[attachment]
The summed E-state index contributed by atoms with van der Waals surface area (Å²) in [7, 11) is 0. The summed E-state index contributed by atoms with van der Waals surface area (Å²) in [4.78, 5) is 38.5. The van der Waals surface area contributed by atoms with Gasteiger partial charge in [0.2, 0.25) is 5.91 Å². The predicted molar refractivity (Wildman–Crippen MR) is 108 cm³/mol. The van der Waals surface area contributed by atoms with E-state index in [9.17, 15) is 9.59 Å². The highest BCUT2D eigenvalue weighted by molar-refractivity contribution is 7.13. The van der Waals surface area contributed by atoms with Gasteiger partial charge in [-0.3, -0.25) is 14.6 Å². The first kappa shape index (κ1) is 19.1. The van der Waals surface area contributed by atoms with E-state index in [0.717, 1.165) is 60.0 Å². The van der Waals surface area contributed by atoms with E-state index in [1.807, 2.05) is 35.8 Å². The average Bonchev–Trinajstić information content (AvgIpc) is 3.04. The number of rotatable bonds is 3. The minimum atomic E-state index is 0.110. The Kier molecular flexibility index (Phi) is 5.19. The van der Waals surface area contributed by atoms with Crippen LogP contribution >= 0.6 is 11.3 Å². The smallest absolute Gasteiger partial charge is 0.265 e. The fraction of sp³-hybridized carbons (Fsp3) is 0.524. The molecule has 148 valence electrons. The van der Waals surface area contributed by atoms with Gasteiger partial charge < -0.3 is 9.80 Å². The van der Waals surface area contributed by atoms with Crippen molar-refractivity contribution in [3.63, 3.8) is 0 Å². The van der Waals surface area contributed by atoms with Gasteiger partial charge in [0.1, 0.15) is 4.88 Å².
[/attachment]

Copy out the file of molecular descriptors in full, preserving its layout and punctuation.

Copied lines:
The summed E-state index contributed by atoms with van der Waals surface area (Å²) in [7, 11) is 0. The summed E-state index contributed by atoms with van der Waals surface area (Å²) in [4.78, 5) is 38.5. The van der Waals surface area contributed by atoms with Gasteiger partial charge in [0.2, 0.25) is 5.91 Å². The predicted molar refractivity (Wildman–Crippen MR) is 108 cm³/mol. The van der Waals surface area contributed by atoms with E-state index in [9.17, 15) is 9.59 Å². The highest BCUT2D eigenvalue weighted by molar-refractivity contribution is 7.13. The van der Waals surface area contributed by atoms with Gasteiger partial charge in [-0.3, -0.25) is 14.6 Å². The first kappa shape index (κ1) is 19.1. The van der Waals surface area contributed by atoms with E-state index in [0.717, 1.165) is 60.0 Å². The van der Waals surface area contributed by atoms with E-state index in [1.807, 2.05) is 35.8 Å². The average Bonchev–Trinajstić information content (AvgIpc) is 3.04. The number of rotatable bonds is 3. The minimum atomic E-state index is 0.110. The Kier molecular flexibility index (Phi) is 5.19. The van der Waals surface area contributed by atoms with Crippen LogP contribution >= 0.6 is 11.3 Å². The smallest absolute Gasteiger partial charge is 0.265 e. The fraction of sp³-hybridized carbons (Fsp3) is 0.524. The molecule has 148 valence electrons. The van der Waals surface area contributed by atoms with Gasteiger partial charge < -0.3 is 9.80 Å². The van der Waals surface area contributed by atoms with Crippen molar-refractivity contribution in [3.63, 3.8) is 0 Å². The van der Waals surface area contributed by atoms with Gasteiger partial charge in [0.1, 0.15) is 4.88 Å².